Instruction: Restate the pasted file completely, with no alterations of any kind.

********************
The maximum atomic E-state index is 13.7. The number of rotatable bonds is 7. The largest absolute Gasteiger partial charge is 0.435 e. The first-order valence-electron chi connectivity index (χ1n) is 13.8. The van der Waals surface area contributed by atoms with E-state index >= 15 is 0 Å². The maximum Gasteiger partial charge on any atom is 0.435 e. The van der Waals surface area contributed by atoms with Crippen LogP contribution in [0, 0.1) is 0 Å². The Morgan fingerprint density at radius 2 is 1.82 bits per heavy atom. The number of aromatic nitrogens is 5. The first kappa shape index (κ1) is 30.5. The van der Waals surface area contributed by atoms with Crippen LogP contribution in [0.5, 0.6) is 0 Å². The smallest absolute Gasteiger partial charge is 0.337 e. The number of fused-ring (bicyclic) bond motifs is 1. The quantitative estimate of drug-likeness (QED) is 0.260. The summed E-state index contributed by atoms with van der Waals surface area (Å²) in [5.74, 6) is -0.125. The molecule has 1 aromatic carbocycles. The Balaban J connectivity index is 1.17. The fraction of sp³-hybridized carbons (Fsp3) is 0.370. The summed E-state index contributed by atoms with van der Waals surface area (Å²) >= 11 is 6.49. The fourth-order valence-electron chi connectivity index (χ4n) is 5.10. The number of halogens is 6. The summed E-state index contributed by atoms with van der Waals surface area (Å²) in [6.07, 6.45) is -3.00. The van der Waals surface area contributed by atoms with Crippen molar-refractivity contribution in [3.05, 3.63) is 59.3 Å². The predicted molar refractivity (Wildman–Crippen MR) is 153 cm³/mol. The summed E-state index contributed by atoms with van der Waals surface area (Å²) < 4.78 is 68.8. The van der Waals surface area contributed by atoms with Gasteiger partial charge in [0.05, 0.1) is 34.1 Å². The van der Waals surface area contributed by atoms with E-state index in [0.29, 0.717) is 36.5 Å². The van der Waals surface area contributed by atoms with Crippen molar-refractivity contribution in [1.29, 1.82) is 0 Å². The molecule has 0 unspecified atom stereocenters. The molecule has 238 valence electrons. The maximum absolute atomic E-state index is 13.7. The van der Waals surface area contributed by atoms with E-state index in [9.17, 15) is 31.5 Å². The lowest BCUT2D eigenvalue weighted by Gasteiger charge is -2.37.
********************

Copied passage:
The maximum atomic E-state index is 13.7. The number of rotatable bonds is 7. The largest absolute Gasteiger partial charge is 0.435 e. The first-order valence-electron chi connectivity index (χ1n) is 13.8. The van der Waals surface area contributed by atoms with E-state index >= 15 is 0 Å². The maximum Gasteiger partial charge on any atom is 0.435 e. The van der Waals surface area contributed by atoms with Crippen LogP contribution in [0, 0.1) is 0 Å². The Morgan fingerprint density at radius 2 is 1.82 bits per heavy atom. The number of aromatic nitrogens is 5. The first kappa shape index (κ1) is 30.5. The van der Waals surface area contributed by atoms with Crippen LogP contribution in [0.5, 0.6) is 0 Å². The smallest absolute Gasteiger partial charge is 0.337 e. The number of fused-ring (bicyclic) bond motifs is 1. The quantitative estimate of drug-likeness (QED) is 0.260. The summed E-state index contributed by atoms with van der Waals surface area (Å²) in [5.74, 6) is -0.125. The molecule has 1 aromatic carbocycles. The Balaban J connectivity index is 1.17. The fraction of sp³-hybridized carbons (Fsp3) is 0.370. The summed E-state index contributed by atoms with van der Waals surface area (Å²) >= 11 is 6.49. The fourth-order valence-electron chi connectivity index (χ4n) is 5.10. The number of halogens is 6. The summed E-state index contributed by atoms with van der Waals surface area (Å²) in [6.07, 6.45) is -3.00. The van der Waals surface area contributed by atoms with Crippen molar-refractivity contribution in [3.05, 3.63) is 59.3 Å². The predicted molar refractivity (Wildman–Crippen MR) is 153 cm³/mol. The summed E-state index contributed by atoms with van der Waals surface area (Å²) < 4.78 is 68.8. The van der Waals surface area contributed by atoms with Gasteiger partial charge in [0.05, 0.1) is 34.1 Å². The van der Waals surface area contributed by atoms with E-state index in [0.29, 0.717) is 36.5 Å². The van der Waals surface area contributed by atoms with Crippen molar-refractivity contribution in [1.29, 1.82) is 0 Å². The molecule has 0 unspecified atom stereocenters. The molecule has 238 valence electrons. The maximum absolute atomic E-state index is 13.7. The van der Waals surface area contributed by atoms with E-state index in [9.17, 15) is 31.5 Å². The lowest BCUT2D eigenvalue weighted by Gasteiger charge is -2.37.